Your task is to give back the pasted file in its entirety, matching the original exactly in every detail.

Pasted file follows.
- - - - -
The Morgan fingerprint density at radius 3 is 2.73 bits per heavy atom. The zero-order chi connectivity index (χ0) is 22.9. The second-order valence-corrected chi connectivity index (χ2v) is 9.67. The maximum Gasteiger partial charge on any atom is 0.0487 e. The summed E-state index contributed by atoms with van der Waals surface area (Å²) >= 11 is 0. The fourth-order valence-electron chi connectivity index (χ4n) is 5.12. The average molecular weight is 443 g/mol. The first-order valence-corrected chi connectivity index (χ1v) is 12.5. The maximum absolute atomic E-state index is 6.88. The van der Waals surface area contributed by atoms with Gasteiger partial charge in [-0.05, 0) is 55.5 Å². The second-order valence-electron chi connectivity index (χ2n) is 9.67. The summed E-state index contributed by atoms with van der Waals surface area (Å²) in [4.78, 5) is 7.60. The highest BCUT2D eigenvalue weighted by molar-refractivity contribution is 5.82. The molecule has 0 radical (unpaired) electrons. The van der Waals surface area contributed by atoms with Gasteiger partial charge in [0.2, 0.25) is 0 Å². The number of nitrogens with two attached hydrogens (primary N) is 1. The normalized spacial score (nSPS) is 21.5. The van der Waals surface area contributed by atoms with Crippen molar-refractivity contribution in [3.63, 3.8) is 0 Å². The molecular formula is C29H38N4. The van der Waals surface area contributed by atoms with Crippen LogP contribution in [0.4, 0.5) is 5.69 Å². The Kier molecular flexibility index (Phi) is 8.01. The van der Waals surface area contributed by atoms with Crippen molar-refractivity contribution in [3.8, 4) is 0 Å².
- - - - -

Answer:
The Morgan fingerprint density at radius 3 is 2.73 bits per heavy atom. The zero-order chi connectivity index (χ0) is 22.9. The second-order valence-corrected chi connectivity index (χ2v) is 9.67. The maximum Gasteiger partial charge on any atom is 0.0487 e. The summed E-state index contributed by atoms with van der Waals surface area (Å²) >= 11 is 0. The fourth-order valence-electron chi connectivity index (χ4n) is 5.12. The average molecular weight is 443 g/mol. The first-order valence-corrected chi connectivity index (χ1v) is 12.5. The maximum absolute atomic E-state index is 6.88. The van der Waals surface area contributed by atoms with Gasteiger partial charge in [-0.05, 0) is 55.5 Å². The second-order valence-electron chi connectivity index (χ2n) is 9.67. The summed E-state index contributed by atoms with van der Waals surface area (Å²) in [4.78, 5) is 7.60. The highest BCUT2D eigenvalue weighted by molar-refractivity contribution is 5.82. The molecule has 0 radical (unpaired) electrons. The van der Waals surface area contributed by atoms with Gasteiger partial charge in [0.2, 0.25) is 0 Å². The number of nitrogens with two attached hydrogens (primary N) is 1. The normalized spacial score (nSPS) is 21.5. The van der Waals surface area contributed by atoms with Crippen molar-refractivity contribution in [3.63, 3.8) is 0 Å². The molecular formula is C29H38N4. The van der Waals surface area contributed by atoms with Crippen LogP contribution in [0.4, 0.5) is 5.69 Å². The Kier molecular flexibility index (Phi) is 8.01. The van der Waals surface area contributed by atoms with Crippen molar-refractivity contribution in [3.8, 4) is 0 Å².